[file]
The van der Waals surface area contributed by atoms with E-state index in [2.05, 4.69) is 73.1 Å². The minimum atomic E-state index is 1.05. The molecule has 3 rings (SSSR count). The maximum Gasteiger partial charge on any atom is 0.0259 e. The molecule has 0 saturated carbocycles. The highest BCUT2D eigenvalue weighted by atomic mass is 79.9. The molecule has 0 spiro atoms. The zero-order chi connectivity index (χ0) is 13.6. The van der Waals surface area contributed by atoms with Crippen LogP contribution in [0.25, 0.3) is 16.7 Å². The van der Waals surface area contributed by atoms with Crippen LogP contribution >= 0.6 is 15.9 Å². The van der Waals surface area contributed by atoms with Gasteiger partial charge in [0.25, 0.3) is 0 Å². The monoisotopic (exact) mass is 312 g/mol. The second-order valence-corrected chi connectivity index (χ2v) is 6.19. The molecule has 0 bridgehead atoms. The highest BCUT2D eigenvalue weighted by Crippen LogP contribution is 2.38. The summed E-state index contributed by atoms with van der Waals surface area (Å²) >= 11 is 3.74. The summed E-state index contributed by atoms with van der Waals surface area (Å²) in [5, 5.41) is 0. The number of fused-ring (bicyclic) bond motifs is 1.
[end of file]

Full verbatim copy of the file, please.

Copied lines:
The van der Waals surface area contributed by atoms with E-state index in [2.05, 4.69) is 73.1 Å². The minimum atomic E-state index is 1.05. The molecule has 3 rings (SSSR count). The maximum Gasteiger partial charge on any atom is 0.0259 e. The molecule has 0 saturated carbocycles. The highest BCUT2D eigenvalue weighted by atomic mass is 79.9. The molecule has 0 spiro atoms. The zero-order chi connectivity index (χ0) is 13.6. The van der Waals surface area contributed by atoms with Crippen LogP contribution in [0.25, 0.3) is 16.7 Å². The van der Waals surface area contributed by atoms with Crippen LogP contribution >= 0.6 is 15.9 Å². The van der Waals surface area contributed by atoms with Gasteiger partial charge in [0.25, 0.3) is 0 Å². The monoisotopic (exact) mass is 312 g/mol. The second-order valence-corrected chi connectivity index (χ2v) is 6.19. The molecule has 0 bridgehead atoms. The highest BCUT2D eigenvalue weighted by Crippen LogP contribution is 2.38. The summed E-state index contributed by atoms with van der Waals surface area (Å²) >= 11 is 3.74. The summed E-state index contributed by atoms with van der Waals surface area (Å²) in [5, 5.41) is 0. The number of fused-ring (bicyclic) bond motifs is 1.